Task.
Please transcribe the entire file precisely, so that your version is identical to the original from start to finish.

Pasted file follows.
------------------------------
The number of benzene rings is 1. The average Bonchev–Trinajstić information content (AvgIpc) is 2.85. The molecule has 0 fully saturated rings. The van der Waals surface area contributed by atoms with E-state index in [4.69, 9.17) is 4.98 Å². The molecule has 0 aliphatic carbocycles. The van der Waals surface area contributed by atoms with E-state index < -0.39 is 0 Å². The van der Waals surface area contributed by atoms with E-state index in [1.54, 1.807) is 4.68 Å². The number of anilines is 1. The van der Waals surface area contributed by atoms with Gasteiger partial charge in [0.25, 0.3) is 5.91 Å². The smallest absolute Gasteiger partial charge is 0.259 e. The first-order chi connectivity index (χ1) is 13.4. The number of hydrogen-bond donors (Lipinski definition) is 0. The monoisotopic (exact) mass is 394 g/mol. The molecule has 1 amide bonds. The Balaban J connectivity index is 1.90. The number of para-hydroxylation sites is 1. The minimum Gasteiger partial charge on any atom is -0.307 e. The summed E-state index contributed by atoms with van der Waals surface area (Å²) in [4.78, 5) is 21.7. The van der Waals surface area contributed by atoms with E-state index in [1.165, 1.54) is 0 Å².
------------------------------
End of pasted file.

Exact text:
The number of benzene rings is 1. The average Bonchev–Trinajstić information content (AvgIpc) is 2.85. The molecule has 0 fully saturated rings. The van der Waals surface area contributed by atoms with E-state index in [4.69, 9.17) is 4.98 Å². The molecule has 0 aliphatic carbocycles. The van der Waals surface area contributed by atoms with E-state index < -0.39 is 0 Å². The van der Waals surface area contributed by atoms with E-state index in [1.54, 1.807) is 4.68 Å². The number of anilines is 1. The van der Waals surface area contributed by atoms with Gasteiger partial charge in [0.25, 0.3) is 5.91 Å². The smallest absolute Gasteiger partial charge is 0.259 e. The first-order chi connectivity index (χ1) is 13.4. The number of hydrogen-bond donors (Lipinski definition) is 0. The monoisotopic (exact) mass is 394 g/mol. The molecule has 1 amide bonds. The Balaban J connectivity index is 1.90. The number of para-hydroxylation sites is 1. The minimum Gasteiger partial charge on any atom is -0.307 e. The summed E-state index contributed by atoms with van der Waals surface area (Å²) in [4.78, 5) is 21.7. The van der Waals surface area contributed by atoms with E-state index in [1.165, 1.54) is 0 Å².